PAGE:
The lubricator reassembled, primed with steam oil and ready for pressure testing.
Sunday was down to the reassembly in the morning and testing it in the afternoon. We were very happy when it turned out that all the ports performed as they should do with no leaks being noted. As this is the steam oil lubricator it has to be capable of supplying oil at up to boiler pressure. All the ports were therefore tested up to 400psi and found that it supplied oil up to, and even above that pressure.
On Sunday another group were working on the tender to adjust the vacuum pipework to the 4 reservoir tanks. A pair of these still needed one of their ends connecting together and it was decided that the feed would be better on the opposite end of the tanks as the vacuum pipe run on the underside will be positioned down the right hand side. Whilst not completed on the Sunday, at least a start was made.
March 2016 Working Party
With a number of the team unavailable this weekend the tasks tackled were restricted to two areas of activity.
One of those was continuing the work on the drain cocks and the straightening of the various rods for the operating mechanism. These had been found to be in poor condition, and having been modified at various times, presumably 'to make it work', the intention is to put all the various components back to the 'as built' condition and dimensions as indicated on the drawings.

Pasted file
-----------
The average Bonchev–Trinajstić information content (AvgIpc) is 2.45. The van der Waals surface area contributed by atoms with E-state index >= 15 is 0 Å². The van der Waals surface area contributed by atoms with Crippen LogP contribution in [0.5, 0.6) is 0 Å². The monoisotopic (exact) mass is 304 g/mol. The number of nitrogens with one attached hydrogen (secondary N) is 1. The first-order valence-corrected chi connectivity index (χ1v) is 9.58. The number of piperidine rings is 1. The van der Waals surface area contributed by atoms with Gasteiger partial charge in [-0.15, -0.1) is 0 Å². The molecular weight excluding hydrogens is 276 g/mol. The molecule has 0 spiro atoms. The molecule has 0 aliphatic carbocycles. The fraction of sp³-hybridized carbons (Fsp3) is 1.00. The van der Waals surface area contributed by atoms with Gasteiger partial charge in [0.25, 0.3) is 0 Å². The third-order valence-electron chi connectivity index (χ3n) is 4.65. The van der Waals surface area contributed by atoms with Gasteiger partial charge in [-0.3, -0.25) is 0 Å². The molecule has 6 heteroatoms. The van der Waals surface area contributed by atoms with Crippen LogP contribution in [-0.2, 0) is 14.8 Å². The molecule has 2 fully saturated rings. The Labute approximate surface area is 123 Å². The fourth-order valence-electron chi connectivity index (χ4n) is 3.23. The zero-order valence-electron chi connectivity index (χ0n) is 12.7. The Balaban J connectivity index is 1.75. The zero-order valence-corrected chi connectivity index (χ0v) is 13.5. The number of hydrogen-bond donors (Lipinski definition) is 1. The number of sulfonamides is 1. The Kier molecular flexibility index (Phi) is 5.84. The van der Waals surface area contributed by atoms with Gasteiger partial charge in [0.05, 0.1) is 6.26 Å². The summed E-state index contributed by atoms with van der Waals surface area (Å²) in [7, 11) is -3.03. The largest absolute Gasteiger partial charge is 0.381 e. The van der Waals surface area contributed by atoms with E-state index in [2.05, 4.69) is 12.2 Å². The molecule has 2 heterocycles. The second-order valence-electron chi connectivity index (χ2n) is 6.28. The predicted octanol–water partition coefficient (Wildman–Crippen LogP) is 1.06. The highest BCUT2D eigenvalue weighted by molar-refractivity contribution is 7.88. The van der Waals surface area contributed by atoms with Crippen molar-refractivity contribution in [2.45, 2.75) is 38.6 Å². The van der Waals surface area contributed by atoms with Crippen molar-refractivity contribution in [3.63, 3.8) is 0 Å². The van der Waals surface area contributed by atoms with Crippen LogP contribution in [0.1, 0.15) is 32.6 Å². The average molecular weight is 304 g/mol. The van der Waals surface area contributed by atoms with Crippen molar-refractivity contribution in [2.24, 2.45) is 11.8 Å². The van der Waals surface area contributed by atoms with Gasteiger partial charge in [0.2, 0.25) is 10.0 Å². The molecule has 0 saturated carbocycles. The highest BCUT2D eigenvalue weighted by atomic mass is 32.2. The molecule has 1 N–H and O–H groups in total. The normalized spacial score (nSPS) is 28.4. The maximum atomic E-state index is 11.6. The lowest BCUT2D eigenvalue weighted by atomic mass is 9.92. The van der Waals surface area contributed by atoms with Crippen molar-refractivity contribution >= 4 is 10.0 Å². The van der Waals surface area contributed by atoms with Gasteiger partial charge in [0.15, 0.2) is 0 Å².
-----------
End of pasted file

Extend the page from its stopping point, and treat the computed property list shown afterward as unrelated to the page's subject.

The second task was associated with the oil lubrication from the Chinese lubricator. With the lubricator now bolted down we needed to work out the best route for the pipework to get to the respective oiling points.
Whilst limited in scope, this weekend's activities were nevertheless forward progress.
February 2016 Working Party
Our second working party of the new year is now complete and I'd like to be able to add that the same can be written for some of the jobs. However, a substantial part of this month's working party was spent more in planning and measuring up for future jobs.
We did however complete one task involving the Krauss-Helmholtz front pony truck. Here we cleaned and assembled the 'cannon box' that encompasses the leading driving wheel axle that the pony truck uses to 'steers' the wheelset into curves. With this driving wheel having had its thrust plates refurbished we needed to know of the cannon box fitted and whether any remedial work was required to the brasses in the box itself. It also served the purpose of 'rounding up' all the required components for the assembly! In doing so we did find a number of bolts missing, however, nothing unusual here as these may have cut off to be able to strip down the unit when the loco was being dismantled. Also it would be prudent for us to replace most of these bolts anyway to ensure longevity and reduce the possibility of the older bolts failing once in service.
The leading driving axle
cannon box for the Krauss-Helmholtz pony truck (left)
and the cannon box installed around the driving wheel axle with the pony truck ball joint also in place beneath it (right).